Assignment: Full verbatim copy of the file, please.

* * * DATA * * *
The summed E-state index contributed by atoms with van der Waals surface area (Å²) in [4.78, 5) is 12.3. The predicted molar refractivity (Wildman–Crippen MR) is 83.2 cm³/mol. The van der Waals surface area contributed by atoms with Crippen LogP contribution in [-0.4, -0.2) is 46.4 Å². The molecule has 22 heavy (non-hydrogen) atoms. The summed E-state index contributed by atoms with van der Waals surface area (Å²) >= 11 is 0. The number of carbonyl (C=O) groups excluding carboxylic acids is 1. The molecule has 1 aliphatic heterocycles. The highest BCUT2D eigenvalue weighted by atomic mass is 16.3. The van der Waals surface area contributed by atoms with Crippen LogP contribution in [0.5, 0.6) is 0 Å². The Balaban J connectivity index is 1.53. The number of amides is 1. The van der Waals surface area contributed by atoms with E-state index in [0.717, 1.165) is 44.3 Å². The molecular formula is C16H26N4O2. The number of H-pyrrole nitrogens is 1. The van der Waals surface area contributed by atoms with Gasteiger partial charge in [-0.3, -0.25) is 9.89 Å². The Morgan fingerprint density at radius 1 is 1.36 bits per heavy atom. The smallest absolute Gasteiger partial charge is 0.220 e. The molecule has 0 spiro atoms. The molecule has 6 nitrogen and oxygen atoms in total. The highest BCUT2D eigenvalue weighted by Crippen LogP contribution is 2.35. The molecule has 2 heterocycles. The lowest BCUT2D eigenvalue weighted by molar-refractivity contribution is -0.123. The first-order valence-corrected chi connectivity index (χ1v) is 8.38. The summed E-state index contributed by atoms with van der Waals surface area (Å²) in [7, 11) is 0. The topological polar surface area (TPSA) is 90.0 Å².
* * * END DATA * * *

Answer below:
The summed E-state index contributed by atoms with van der Waals surface area (Å²) in [4.78, 5) is 12.3. The predicted molar refractivity (Wildman–Crippen MR) is 83.2 cm³/mol. The van der Waals surface area contributed by atoms with Crippen LogP contribution in [-0.4, -0.2) is 46.4 Å². The molecule has 22 heavy (non-hydrogen) atoms. The summed E-state index contributed by atoms with van der Waals surface area (Å²) >= 11 is 0. The number of carbonyl (C=O) groups excluding carboxylic acids is 1. The molecule has 1 aliphatic heterocycles. The highest BCUT2D eigenvalue weighted by atomic mass is 16.3. The van der Waals surface area contributed by atoms with Crippen LogP contribution in [0.5, 0.6) is 0 Å². The Balaban J connectivity index is 1.53. The number of amides is 1. The van der Waals surface area contributed by atoms with E-state index in [0.717, 1.165) is 44.3 Å². The molecular formula is C16H26N4O2. The number of H-pyrrole nitrogens is 1. The van der Waals surface area contributed by atoms with Gasteiger partial charge in [-0.3, -0.25) is 9.89 Å². The Morgan fingerprint density at radius 1 is 1.36 bits per heavy atom. The smallest absolute Gasteiger partial charge is 0.220 e. The molecule has 0 spiro atoms. The molecule has 6 nitrogen and oxygen atoms in total. The highest BCUT2D eigenvalue weighted by Crippen LogP contribution is 2.35. The molecule has 2 heterocycles. The lowest BCUT2D eigenvalue weighted by molar-refractivity contribution is -0.123. The first-order valence-corrected chi connectivity index (χ1v) is 8.38. The summed E-state index contributed by atoms with van der Waals surface area (Å²) in [7, 11) is 0. The topological polar surface area (TPSA) is 90.0 Å².